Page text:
ALBUQUERQUE, N.M. — Schweppes was brisk and bubbly, while Cola wasn’t quite as effervescent.
No doubt it was just the way the two 15-month-old Tasmanian devil brothers were each reacting to their new environment.
The pair were introduced to the outside portion of their new habitat and to the public at the ABQ BioPark Zoo Thursday, after arriving a week or so ago from Tasmania as part of the Tasmanian Devil Ambassador Program. The program is overseen by the Tasmanian Department of Primary Industries, Parks, Water and Environment.
As Schweppes roamed his enclosure, hopping up on rock ledges and extending his snout into the air to smell his surroundings and the curious people staring at him, brother Cola preferred the shaded comfort of a hollowed log, from which animal handlers were unable to coax him.
“The brothers are from a litter of four, and have two sisters at home in Tasmania who will be part of the insurance population for breeding,” said Olivia Barnard, wildlife officer with DPIPWE, who accompanied the devils from Australia. “These guys are part of the Ambassador Program, and at the moment are just for educational purposes and for people to enjoy and see what Tasmanian devils are like.”
Although Schweppes and Cola are not currently part of a breeding program, “there is a likelihood we will bring females over in the next year or two, so there’s a possibility they will be part of a breeding program later,” Barnard said.
Prior to their arrival at the BioPark Zoo, the resident devil, Poppi, had been retired, said Erin Flynn, the zoo’s mammal curator. “Earlier this year she kind of indicated to us that she didn’t want to come out with people anymore, so she’s retired behind the scenes and living life to its fullest, and we’re enjoying watching her live out her retirement,” Flynn said.
In the wild, devils live on average 5-6 years, and in captivity 6-7 years. Poppi, at 8½ years old, is considered “extremely geriatric,” Flynn said.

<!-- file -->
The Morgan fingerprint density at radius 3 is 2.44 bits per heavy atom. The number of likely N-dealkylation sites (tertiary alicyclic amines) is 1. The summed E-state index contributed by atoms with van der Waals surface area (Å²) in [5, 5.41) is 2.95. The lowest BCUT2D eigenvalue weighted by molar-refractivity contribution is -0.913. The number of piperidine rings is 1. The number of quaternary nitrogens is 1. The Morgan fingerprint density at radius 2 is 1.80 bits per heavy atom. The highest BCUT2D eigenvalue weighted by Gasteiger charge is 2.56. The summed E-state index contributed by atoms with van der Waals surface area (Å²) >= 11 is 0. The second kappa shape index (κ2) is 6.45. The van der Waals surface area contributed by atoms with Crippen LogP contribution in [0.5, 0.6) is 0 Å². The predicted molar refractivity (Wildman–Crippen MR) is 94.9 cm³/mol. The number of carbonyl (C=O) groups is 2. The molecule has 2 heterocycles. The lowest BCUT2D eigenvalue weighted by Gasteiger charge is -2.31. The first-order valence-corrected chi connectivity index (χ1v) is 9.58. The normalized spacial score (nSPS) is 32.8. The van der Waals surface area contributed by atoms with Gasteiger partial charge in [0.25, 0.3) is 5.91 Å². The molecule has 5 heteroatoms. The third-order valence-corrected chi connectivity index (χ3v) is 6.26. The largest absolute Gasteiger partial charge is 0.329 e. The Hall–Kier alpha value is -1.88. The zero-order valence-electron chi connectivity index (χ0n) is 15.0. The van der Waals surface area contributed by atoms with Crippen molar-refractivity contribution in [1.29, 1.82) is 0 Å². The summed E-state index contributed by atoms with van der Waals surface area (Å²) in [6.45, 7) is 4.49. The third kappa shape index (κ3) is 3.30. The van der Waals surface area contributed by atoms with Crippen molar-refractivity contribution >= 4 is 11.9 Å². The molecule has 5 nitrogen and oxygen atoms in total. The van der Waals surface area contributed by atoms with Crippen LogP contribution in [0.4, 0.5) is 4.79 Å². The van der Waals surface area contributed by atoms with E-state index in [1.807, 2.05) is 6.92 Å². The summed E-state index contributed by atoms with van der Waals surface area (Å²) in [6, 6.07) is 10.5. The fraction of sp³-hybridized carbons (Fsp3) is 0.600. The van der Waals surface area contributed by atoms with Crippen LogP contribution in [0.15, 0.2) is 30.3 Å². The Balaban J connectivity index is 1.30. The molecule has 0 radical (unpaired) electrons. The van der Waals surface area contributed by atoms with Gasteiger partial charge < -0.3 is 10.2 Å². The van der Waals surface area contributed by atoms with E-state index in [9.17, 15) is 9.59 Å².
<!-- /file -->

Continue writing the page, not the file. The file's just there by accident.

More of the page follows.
Devils in the wild are also nocturnal and eat mostly carrion, but will kill smaller animals like wallaby and possum, said Bernard. In captivity, however, devils are often active during the day, as they adjust to daylight feeding schedules.
There are an estimated 10,000 to 20,000 Tasmanian devils remaining in the wild on the Australian island of Tasmania. The animals are considered endangered. “Their population has dropped by 80 percent in the last 10 years, decimated by Devil Facial Tumor Disease,” a cancer that was first observed in devil colonies in the mid 1990s, and which has diminished the genetic diversity of the species, Bernard said.
As part of their normal social eating and mating behaviors, devils bite and snap at one another, at which time the cancer is transmitted from one animal to another, Bernard said. The resulting facial tumors continue to grow, interfering with the animal’s ability to eat and ultimately causing them to starve to death, she said.
Researchers are making slow progress developing a vaccine, but have successfully been growing a disease free devil colony on nearby Maria Island.
The ABQ BioPark Zoo is one of only for zoos in the United States to have Tasmanian devils.